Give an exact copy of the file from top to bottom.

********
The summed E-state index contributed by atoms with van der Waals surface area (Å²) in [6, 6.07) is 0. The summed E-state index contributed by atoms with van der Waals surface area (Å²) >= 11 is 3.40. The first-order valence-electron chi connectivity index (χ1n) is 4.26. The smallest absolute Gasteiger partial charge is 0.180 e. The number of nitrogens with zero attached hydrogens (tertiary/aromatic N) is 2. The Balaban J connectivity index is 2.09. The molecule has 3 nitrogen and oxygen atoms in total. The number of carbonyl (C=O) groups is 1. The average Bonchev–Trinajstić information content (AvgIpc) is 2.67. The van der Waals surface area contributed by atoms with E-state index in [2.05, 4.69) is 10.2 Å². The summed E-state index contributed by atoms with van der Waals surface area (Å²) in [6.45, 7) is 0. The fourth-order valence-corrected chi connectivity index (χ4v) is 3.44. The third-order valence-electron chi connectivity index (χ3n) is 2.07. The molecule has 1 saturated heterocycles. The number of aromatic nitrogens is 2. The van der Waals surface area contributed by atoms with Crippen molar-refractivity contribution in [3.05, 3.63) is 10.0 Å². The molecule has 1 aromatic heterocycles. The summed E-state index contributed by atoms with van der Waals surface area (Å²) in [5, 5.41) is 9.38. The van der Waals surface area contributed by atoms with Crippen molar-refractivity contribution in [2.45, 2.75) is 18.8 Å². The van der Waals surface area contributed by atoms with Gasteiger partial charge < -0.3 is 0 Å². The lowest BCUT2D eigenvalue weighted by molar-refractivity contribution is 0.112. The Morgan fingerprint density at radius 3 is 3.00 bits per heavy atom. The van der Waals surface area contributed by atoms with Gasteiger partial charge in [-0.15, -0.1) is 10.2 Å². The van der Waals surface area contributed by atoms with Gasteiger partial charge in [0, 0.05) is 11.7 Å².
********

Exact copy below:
The summed E-state index contributed by atoms with van der Waals surface area (Å²) in [6, 6.07) is 0. The summed E-state index contributed by atoms with van der Waals surface area (Å²) >= 11 is 3.40. The first-order valence-electron chi connectivity index (χ1n) is 4.26. The smallest absolute Gasteiger partial charge is 0.180 e. The number of nitrogens with zero attached hydrogens (tertiary/aromatic N) is 2. The Balaban J connectivity index is 2.09. The molecule has 3 nitrogen and oxygen atoms in total. The number of carbonyl (C=O) groups is 1. The average Bonchev–Trinajstić information content (AvgIpc) is 2.67. The van der Waals surface area contributed by atoms with E-state index in [2.05, 4.69) is 10.2 Å². The summed E-state index contributed by atoms with van der Waals surface area (Å²) in [6.45, 7) is 0. The fourth-order valence-corrected chi connectivity index (χ4v) is 3.44. The third-order valence-electron chi connectivity index (χ3n) is 2.07. The molecule has 1 saturated heterocycles. The number of aromatic nitrogens is 2. The van der Waals surface area contributed by atoms with Crippen molar-refractivity contribution in [3.05, 3.63) is 10.0 Å². The molecule has 1 aromatic heterocycles. The summed E-state index contributed by atoms with van der Waals surface area (Å²) in [5, 5.41) is 9.38. The van der Waals surface area contributed by atoms with Crippen molar-refractivity contribution in [2.45, 2.75) is 18.8 Å². The van der Waals surface area contributed by atoms with Gasteiger partial charge < -0.3 is 0 Å². The lowest BCUT2D eigenvalue weighted by molar-refractivity contribution is 0.112. The Morgan fingerprint density at radius 3 is 3.00 bits per heavy atom. The van der Waals surface area contributed by atoms with Gasteiger partial charge in [-0.15, -0.1) is 10.2 Å². The van der Waals surface area contributed by atoms with Gasteiger partial charge in [0, 0.05) is 11.7 Å².